Today after the bell Box, an enterprise file sharing and productivity company, reported its fiscal 2018 fourth-quarter earnings, including revenue of $136.7 million and adjusted earnings per share of -$0.06. Analyst consensus expected Box to report an adjusted $0.08 per-share loss off revenue of $136.71 million.
Following the mixed-beat, shares in Box are sharply lower. At the time of writing, Box equity is off over 10 percent to under $22 per share. Before releasing earnings today, Box rose over 1.5 percent in regular trading, dancing around all-time highs before the closing bell.
Why the massive decline? Analysts had expected the company to predict a $0.08, adjusted per-share loss in the next quarter, along with revenue of $144.27 million. Box, in its release, indicates that it expects revenue of $139 to $140 million, which is lower due to “the new revenue recognition standard (‘ASC 606’).” Box notes that it is “adopting […] beginning with its fiscal year 2019 using the modified retrospective transition method.”
However, the firm notes that without the change in accounting standards, it would have expected revenue of between $142 and $143 million, which would have also fallen short of expectations.
In short, Box’s decelerating revenue caught investors by surprise, and its recent flirtations with all-time highs have been set back. Certainly, the results set Box up for an easier beat in the current quarter, but it’s paying for future flexibility in lost value today.
What All That Means
Box’s missed top-line forecast matters to investors because it deprecates the implied value of future cash flows. That’s because if Box is seeing greater-than-expected slowdown in revenue growth now the firm’s revenues will grow more slowly than anticipated. And, frankly, the firm’s sequential-quarter revenue gain it has promised is lackluster.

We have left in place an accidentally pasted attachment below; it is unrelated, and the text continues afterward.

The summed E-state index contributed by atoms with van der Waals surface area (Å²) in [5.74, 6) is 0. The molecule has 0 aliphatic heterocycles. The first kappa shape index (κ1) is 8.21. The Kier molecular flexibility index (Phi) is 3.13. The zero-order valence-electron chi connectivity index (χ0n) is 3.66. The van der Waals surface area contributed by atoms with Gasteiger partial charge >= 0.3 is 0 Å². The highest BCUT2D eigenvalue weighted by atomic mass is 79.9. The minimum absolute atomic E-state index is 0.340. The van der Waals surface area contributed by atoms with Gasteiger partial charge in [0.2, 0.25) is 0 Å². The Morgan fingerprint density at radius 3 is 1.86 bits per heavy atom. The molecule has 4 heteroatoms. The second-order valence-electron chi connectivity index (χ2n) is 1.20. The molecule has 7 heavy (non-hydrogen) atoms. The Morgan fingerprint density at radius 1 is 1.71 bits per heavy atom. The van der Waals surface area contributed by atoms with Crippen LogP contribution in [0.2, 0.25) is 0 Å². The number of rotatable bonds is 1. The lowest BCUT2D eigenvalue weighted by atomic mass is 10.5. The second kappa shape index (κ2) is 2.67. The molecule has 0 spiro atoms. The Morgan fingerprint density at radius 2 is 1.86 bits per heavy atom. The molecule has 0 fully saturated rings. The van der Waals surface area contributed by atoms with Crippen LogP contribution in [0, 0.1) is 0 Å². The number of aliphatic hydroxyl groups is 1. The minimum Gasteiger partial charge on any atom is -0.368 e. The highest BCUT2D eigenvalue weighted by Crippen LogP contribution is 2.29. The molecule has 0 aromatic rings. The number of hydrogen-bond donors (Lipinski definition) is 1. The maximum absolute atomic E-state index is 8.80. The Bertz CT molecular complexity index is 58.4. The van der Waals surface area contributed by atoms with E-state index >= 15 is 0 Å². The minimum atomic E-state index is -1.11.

So, down goes the value of its shares today as its future looks less promising. This is how a company can mostly beat expectations and still trip after reporting earnings.
For Dropbox, this is a material disappointment. Box is now worth less than it was when Dropbox filed and has a higher revenue base. This deprecates its trailing revenue multiple, and its implied-ARR multiple, two numbers that Dropbox wants as high as they can be. Dropbox, a comparable company to Box, in many ways regardless of how much it wants to shout that it isn’t, will now have a harder time convincing Wall Street to pay the premium needed to get it to a $10 billion valuation, as Box has now effectively lowered the floor.
Mostly. At play here is that Dropbox hasn’t yet disappointed investors with slower-than-expected growth. So, if Dropbox can convince investors that the smaller multiples that they are willing to pay for Box’s future incomes don’t apply to it, given its higher base growth rate, perhaps this isn’t as bad as it looks.
At the same time, boats and tides tend to fluctuate together.
So, what is Box’s implied ARR? Given its fiscal fourth quarter top line, about $546.8 million. Every online financial data provider lists Box’s current market cap at about $3.3 billion. It isn’t instantly clear if that is inclusive of Box’s after-hours declines.
If it is, Box’s new ARR multiple is just a hair over 6x. If it isn’t, Box’s ARR multiple drops to 5.4x. That’s not good for Dropbox.
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